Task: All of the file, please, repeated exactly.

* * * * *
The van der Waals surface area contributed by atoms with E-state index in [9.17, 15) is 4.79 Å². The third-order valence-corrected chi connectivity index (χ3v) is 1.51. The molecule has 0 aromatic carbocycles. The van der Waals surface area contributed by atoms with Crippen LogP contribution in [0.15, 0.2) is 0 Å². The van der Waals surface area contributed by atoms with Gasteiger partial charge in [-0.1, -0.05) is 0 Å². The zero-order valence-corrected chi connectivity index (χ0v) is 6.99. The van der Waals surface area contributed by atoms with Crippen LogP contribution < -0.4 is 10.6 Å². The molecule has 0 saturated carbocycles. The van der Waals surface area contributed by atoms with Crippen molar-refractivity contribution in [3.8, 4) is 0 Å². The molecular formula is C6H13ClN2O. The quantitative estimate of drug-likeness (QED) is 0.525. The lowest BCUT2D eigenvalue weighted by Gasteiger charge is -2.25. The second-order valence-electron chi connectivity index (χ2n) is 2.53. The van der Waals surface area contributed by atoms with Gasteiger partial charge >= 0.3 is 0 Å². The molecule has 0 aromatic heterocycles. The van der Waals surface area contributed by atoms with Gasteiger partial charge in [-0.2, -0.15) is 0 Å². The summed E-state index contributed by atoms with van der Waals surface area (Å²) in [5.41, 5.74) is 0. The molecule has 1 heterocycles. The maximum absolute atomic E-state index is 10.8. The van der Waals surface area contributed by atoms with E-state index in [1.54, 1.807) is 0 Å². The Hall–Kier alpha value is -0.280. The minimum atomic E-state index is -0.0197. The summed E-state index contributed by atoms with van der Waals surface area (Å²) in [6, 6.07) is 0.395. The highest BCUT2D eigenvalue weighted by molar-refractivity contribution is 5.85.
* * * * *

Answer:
The van der Waals surface area contributed by atoms with E-state index in [9.17, 15) is 4.79 Å². The third-order valence-corrected chi connectivity index (χ3v) is 1.51. The molecule has 0 aromatic carbocycles. The van der Waals surface area contributed by atoms with Crippen LogP contribution in [0.15, 0.2) is 0 Å². The van der Waals surface area contributed by atoms with Gasteiger partial charge in [-0.1, -0.05) is 0 Å². The zero-order valence-corrected chi connectivity index (χ0v) is 6.99. The van der Waals surface area contributed by atoms with Crippen LogP contribution < -0.4 is 10.6 Å². The molecule has 0 saturated carbocycles. The van der Waals surface area contributed by atoms with Crippen molar-refractivity contribution in [3.8, 4) is 0 Å². The molecular formula is C6H13ClN2O. The quantitative estimate of drug-likeness (QED) is 0.525. The lowest BCUT2D eigenvalue weighted by Gasteiger charge is -2.25. The second-order valence-electron chi connectivity index (χ2n) is 2.53. The van der Waals surface area contributed by atoms with Gasteiger partial charge >= 0.3 is 0 Å². The molecule has 0 aromatic heterocycles. The van der Waals surface area contributed by atoms with Gasteiger partial charge in [-0.2, -0.15) is 0 Å². The summed E-state index contributed by atoms with van der Waals surface area (Å²) in [5.41, 5.74) is 0. The molecule has 1 heterocycles. The maximum absolute atomic E-state index is 10.8. The van der Waals surface area contributed by atoms with E-state index in [1.54, 1.807) is 0 Å². The Hall–Kier alpha value is -0.280. The minimum atomic E-state index is -0.0197. The summed E-state index contributed by atoms with van der Waals surface area (Å²) in [6, 6.07) is 0.395. The highest BCUT2D eigenvalue weighted by molar-refractivity contribution is 5.85.